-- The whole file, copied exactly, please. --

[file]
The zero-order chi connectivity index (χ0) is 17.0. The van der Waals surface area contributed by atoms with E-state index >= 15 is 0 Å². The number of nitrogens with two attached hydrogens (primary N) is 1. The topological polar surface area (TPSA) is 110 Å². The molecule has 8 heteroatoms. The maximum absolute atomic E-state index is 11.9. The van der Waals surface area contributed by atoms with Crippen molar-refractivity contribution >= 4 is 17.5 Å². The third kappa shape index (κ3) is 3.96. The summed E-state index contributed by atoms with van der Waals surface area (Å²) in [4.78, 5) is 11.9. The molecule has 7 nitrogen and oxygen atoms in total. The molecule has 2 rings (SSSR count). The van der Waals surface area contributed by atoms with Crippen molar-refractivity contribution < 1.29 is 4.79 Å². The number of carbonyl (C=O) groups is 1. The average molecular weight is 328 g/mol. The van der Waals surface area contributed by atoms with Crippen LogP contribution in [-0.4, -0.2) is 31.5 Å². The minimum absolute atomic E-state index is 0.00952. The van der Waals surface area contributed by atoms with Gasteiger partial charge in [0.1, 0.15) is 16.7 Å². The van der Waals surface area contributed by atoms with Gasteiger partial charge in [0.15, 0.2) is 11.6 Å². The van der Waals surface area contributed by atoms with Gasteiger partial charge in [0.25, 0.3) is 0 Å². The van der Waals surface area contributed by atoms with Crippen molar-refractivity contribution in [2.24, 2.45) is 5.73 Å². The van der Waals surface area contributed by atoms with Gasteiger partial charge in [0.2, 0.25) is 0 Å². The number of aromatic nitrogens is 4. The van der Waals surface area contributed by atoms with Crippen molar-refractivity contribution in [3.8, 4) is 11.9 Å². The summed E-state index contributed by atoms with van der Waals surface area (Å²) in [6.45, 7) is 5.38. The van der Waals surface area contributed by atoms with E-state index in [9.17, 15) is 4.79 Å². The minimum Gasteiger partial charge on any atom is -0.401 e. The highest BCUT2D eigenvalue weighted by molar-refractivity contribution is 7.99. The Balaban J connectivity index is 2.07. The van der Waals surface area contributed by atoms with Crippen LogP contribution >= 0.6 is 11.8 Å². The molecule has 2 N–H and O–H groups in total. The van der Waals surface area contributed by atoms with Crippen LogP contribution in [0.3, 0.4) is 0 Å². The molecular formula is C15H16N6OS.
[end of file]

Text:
The zero-order chi connectivity index (χ0) is 17.0. The van der Waals surface area contributed by atoms with E-state index >= 15 is 0 Å². The number of nitrogens with two attached hydrogens (primary N) is 1. The topological polar surface area (TPSA) is 110 Å². The molecule has 8 heteroatoms. The maximum absolute atomic E-state index is 11.9. The van der Waals surface area contributed by atoms with Crippen molar-refractivity contribution >= 4 is 17.5 Å². The third kappa shape index (κ3) is 3.96. The summed E-state index contributed by atoms with van der Waals surface area (Å²) in [4.78, 5) is 11.9. The molecule has 7 nitrogen and oxygen atoms in total. The molecule has 2 rings (SSSR count). The van der Waals surface area contributed by atoms with Crippen molar-refractivity contribution < 1.29 is 4.79 Å². The number of carbonyl (C=O) groups is 1. The average molecular weight is 328 g/mol. The van der Waals surface area contributed by atoms with Crippen LogP contribution in [-0.4, -0.2) is 31.5 Å². The minimum absolute atomic E-state index is 0.00952. The van der Waals surface area contributed by atoms with Gasteiger partial charge in [0.1, 0.15) is 16.7 Å². The van der Waals surface area contributed by atoms with Gasteiger partial charge in [0.15, 0.2) is 11.6 Å². The van der Waals surface area contributed by atoms with Gasteiger partial charge in [0.25, 0.3) is 0 Å². The van der Waals surface area contributed by atoms with Crippen molar-refractivity contribution in [2.24, 2.45) is 5.73 Å². The van der Waals surface area contributed by atoms with Gasteiger partial charge in [0.2, 0.25) is 0 Å². The number of aromatic nitrogens is 4. The van der Waals surface area contributed by atoms with Crippen molar-refractivity contribution in [3.8, 4) is 11.9 Å². The summed E-state index contributed by atoms with van der Waals surface area (Å²) in [6.45, 7) is 5.38. The van der Waals surface area contributed by atoms with E-state index in [9.17, 15) is 4.79 Å². The minimum Gasteiger partial charge on any atom is -0.401 e. The highest BCUT2D eigenvalue weighted by molar-refractivity contribution is 7.99. The Balaban J connectivity index is 2.07. The van der Waals surface area contributed by atoms with Crippen LogP contribution >= 0.6 is 11.8 Å². The molecule has 2 N–H and O–H groups in total. The van der Waals surface area contributed by atoms with Crippen LogP contribution in [0.3, 0.4) is 0 Å². The molecular formula is C15H16N6OS.